ONE of the oldest surviving spinning mills in the world could be converted into an 18-bed hotel if plans are approved next week.

Plans were submitted by Stephen Chicken from SCPi Bowland Ltd to change the Grade II-listed Kirk Mill in Chipping into a three-story hotel including 18 beds and a bar restaurant in February.

Mr Chicken had hoped for the plan to be voted on by the summer but councillors will now discuss the application at a meeting in Clitheroe on Thursday, November 13.

The Arkwright-type spinning mill first began production in the 1780s, making it one of the oldest surviving cotton mills in the world.

It took the place of an existing corn mill with records for the building dating back to 1544.

The former HJ Berry factory has lain empty since 2010 when the 170-year-old furniture manufacturer closed.

The plans also include the creation of seven holiday cottages, demolition of a group of derelict factory buildings and 60 houses split over two sites, the current cricket pitch and on land and Malt Kiln Brow.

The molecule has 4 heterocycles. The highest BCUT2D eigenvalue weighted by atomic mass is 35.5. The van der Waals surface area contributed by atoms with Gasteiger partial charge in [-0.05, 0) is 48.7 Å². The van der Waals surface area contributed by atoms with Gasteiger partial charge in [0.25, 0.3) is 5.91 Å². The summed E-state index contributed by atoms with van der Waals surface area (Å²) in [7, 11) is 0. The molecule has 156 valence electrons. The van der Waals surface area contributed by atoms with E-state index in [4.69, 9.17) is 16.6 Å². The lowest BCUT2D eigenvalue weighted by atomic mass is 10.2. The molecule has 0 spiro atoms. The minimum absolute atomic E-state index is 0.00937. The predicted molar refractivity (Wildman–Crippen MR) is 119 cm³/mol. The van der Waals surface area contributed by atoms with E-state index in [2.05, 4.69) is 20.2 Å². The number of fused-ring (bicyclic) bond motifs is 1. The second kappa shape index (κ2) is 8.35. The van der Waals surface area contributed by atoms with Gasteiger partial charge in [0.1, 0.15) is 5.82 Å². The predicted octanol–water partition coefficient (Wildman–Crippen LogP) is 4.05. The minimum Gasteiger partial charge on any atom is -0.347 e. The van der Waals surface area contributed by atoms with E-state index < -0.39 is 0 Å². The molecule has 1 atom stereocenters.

A new cricket ground would also be created alongside a new pavilion, a wedding venue, a 20-bed hotel and spa and a children's centre.

Chipping Parish Council has objected to the plans to redevelop the cricket field because it is a greenfield site.

The Forest of Bowland Area Of Outstanding Natural Beauty has welcomed the plan to regenerate and re-use the mill and has said that it would secure a long-term use for the listed building.

However, the AONB believes the applicant has not provided sufficient information to demonstrate the proposed developments to be in the public interest.

The plan has also been supported by English Heritage and United Utilities.

The borough council has received 68 letters of objection which include concerns such as surprise at the 'enormous scale' of the application, that it would undermine the Talbot Hotel's place at the heart of the village and that Chipping would be turned into a town.

A spokesman for the application said in the planning statement: "The mill is in a poor state of repair, despite the efforts of the applicant to maintain it in a secure and watertight condition. It is in need of significant works.

"Very real and significant benefits will result from the proposal, which will secure the long term future of the mill, and improve the Conservation Area as a

consequence of this.

"The removal of several unsightly buildings, to be replaced by development of the highest quality, befitting of the setting, will deliver an asset for the village."

The application will be voted on by councillors at a meeting at 6.30pm on Thursday, November 13, in the council chamber, Church Street, Clitheroe.